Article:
Meeting with President Trump on Jan 31, China's vice-premier Liu He pledged to purchase another 5 million metric tons of soybeans. However, U.S. soybean farmers remain pessimistic about the outlook of the soybean industry as the trade war between the United States and China has caused a sharp decline in prices and concerns that the soybean industry will be unable to recover to pre-trade war levels. Since the trade war began, China has redirected its soybean trade to South America. Argentina's production of soybeans increased from 37.8 to 55.5 million metric tons, and the majority of Brazil's 80 million tons of soybean exports are purchased by Chinese consumers. In 2017, the U.S. government spent USD $7.3 billion on aid payments to its soybean industry, but the American Soybean Association's website shows that the industry is in need of further aid payments, regardless of the increase in Chinese purchases (). The outlook is rather bleak for U.S. soybean farmers, who remain pessimistic as to the ability of soybean prices to recover and their dependence on China as a primary customer. They seek alternative markets for soybeans to reduce this dependence on China.
(for reference - price of soybeans in USD, 2015-2019)
IPE theory lays out two models to explain the societal impacts of trade: the factor model and the sector model. The factor model states that the primary conflict within a free-trading society will be between different factors of production. As predicted by the Heckscher-Olin theorem, a free-trading society can export its abundant factor-intensive products and import its scarce factor-intensive products. Factors of production from the importing industries will shift and reorient themselves towards the exporting industries, and the abundant factor-owners will benefit from free trade.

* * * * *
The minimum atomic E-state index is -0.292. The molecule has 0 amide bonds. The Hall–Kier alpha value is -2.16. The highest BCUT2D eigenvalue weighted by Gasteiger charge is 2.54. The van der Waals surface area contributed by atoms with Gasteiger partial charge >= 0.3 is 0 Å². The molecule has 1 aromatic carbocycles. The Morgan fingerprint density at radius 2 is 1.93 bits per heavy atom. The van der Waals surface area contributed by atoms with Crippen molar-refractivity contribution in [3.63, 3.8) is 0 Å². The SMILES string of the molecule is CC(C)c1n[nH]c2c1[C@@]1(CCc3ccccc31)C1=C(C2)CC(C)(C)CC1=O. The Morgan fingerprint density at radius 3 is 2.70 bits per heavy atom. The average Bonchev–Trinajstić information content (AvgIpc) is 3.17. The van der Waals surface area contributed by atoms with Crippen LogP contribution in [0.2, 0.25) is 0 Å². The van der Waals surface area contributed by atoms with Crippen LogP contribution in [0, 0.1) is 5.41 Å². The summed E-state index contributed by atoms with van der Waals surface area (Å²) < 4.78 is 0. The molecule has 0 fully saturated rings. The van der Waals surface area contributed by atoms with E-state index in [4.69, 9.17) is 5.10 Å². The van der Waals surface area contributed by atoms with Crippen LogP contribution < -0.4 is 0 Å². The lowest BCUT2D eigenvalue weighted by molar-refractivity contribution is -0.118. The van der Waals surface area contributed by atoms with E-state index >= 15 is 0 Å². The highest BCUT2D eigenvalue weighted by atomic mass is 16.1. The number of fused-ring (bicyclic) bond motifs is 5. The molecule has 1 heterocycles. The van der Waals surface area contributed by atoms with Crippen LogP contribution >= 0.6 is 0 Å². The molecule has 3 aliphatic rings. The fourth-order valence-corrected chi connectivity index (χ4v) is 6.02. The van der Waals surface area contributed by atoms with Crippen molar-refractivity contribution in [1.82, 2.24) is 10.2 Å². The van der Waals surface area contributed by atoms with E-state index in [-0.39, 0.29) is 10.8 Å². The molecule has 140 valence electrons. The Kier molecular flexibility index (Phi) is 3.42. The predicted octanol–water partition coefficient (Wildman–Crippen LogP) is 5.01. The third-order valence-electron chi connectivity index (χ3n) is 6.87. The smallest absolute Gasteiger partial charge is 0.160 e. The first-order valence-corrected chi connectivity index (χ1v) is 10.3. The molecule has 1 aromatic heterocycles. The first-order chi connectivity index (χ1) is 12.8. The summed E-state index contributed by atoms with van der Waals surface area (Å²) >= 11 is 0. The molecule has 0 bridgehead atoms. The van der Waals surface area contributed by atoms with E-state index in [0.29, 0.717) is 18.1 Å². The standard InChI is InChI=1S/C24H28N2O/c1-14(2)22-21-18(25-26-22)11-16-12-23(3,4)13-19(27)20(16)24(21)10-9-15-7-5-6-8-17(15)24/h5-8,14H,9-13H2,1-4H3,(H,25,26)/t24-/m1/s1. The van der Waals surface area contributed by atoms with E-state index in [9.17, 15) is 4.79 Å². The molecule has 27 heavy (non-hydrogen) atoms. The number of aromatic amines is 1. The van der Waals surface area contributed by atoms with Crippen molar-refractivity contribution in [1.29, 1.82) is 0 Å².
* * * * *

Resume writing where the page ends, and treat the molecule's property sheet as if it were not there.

In reality, factors of production are not as mobile as predicted in the factor model, and the sector model explains that the societal conflicts are between different sectors. Exporting sectors will benefit from freer trade, and import-competing sectors will suffer from free trade. The opposite also holds true - exporting sectors will suffer from higher international tariffs (soybean farmers), and import-competing sectors will benefit. In the case of the U.S.-China trade war, the soybean industry as a whole has suffered and there is now much more of an impetus for political lobbying and aid requests from those who have suffered from China's retaliatory tariffs on U.S. goods.